13 April:  These positions were heavily shelled at daybreak.  The battalion was ordered to withdraw to Le Parc, another assembly point for the 50th Division.

15 April:  The remnants of the 4th Battalion reached this place during late afternoon.  Trenches were dug south of Bois des Vaches by working parties and stragglers came in to rejoin the ranks.

Private Walter Morley is recorded as “died” 15 May 1918.  His service record has not been researched the War Diary of the 4th Battalion, the Yorkshire Regiment is not available therefore little can be added to the above.  It is assumed that Private W. Morley was wounded between the 10th and 15th April during the withdrawal from Sailly-sur- la-Lys.

“The Green Howards’ Gazette” of July & August 1918 reported that 243094 Private W. Morley as “Missing.”  The January & February 1919 edition records 243094 Private W. Morley as “Killed in Action” with a note – “Previously reported Missing, now reported by German Government as Killed or Died of Wounds.”  Later research records that 6 other ranks serving with the 4/Yorkshire Regiment were killed in action 15 May 1918. [11]

27 April:  the battalion proceed by train to Courville for re-organisation.

The Green Howards history states:

“Again for the second time within something like a month, had the Battalion lost many of its best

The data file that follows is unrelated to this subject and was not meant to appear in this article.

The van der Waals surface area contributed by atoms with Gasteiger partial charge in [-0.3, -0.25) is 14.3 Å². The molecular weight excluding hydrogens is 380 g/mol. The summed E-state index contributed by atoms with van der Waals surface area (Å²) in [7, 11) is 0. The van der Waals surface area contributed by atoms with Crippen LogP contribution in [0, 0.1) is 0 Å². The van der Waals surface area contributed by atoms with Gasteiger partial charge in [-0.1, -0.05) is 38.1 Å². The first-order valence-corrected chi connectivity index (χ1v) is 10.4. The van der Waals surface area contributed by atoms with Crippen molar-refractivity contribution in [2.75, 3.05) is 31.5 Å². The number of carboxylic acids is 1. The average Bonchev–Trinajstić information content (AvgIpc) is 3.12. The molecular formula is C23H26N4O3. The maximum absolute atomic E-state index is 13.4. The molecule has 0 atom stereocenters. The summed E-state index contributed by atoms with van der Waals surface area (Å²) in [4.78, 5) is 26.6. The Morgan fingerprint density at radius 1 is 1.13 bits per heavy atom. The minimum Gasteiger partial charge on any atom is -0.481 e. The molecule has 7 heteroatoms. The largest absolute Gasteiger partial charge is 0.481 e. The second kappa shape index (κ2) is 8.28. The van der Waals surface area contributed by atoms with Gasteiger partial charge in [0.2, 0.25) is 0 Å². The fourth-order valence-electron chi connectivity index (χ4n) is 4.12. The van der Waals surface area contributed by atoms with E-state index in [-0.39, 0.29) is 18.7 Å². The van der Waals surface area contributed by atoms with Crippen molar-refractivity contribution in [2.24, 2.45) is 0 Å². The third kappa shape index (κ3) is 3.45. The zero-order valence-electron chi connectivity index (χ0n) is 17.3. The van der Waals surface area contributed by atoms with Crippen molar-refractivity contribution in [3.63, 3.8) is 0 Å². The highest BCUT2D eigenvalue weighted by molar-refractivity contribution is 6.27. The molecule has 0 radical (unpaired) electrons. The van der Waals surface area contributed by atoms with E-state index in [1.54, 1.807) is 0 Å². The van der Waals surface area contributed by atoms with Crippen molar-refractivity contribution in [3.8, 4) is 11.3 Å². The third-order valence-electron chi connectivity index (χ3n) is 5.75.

• 2 officers and 21 Other Ranks had been killed or had died of wounds
  • 3 officers and 216 non-commissioned officers and men had been wounded
  • 1 officer and 115 Other Ranks were missing
  • 1 man was wounded and missing.”   

Following this difficult period, the Division was withdrawn and sent to the Aisne, believed to be a much quieter area however this proved not to be the case as the Division was hit by the next phase of the offensive, the Battle of the Aisne, 27 May to 6 June 1918.


Private Walter Morley is buried at grave reference III. D. 8, ANZAC Cemetery, Sailly-sur-la-Lys.  The village of Sailly-sur-la-Lys is located on the Bethune to Armentieres road in the region of Pas de Calais, France.  It contains 320 Commonwealth burials. [12]


[1] Commonwealth War Graves Commission

[2] England & Wales Birth Index 1837-1915 Vol.10a p.230 Auckland 1882 Q1

[3] 1901 census

[4] 1911 census

[5] Commonwealth War Graves Commission

[6] 1919 Spring List of Electors – Lands Polling District

[7] Soldiers Died in the Great War

[8] Medal Roll


[10] “The Green Howards in the Great War” 1926 Colonel H.C. Wylly

[11] Soldiers Died in the Great War

[12] CWGC


Green Howards  Private W. Morley is somewhere on this photo

Green Howards
Private W. Morley
is somewhere on this photo

MORLEY W.  Headstone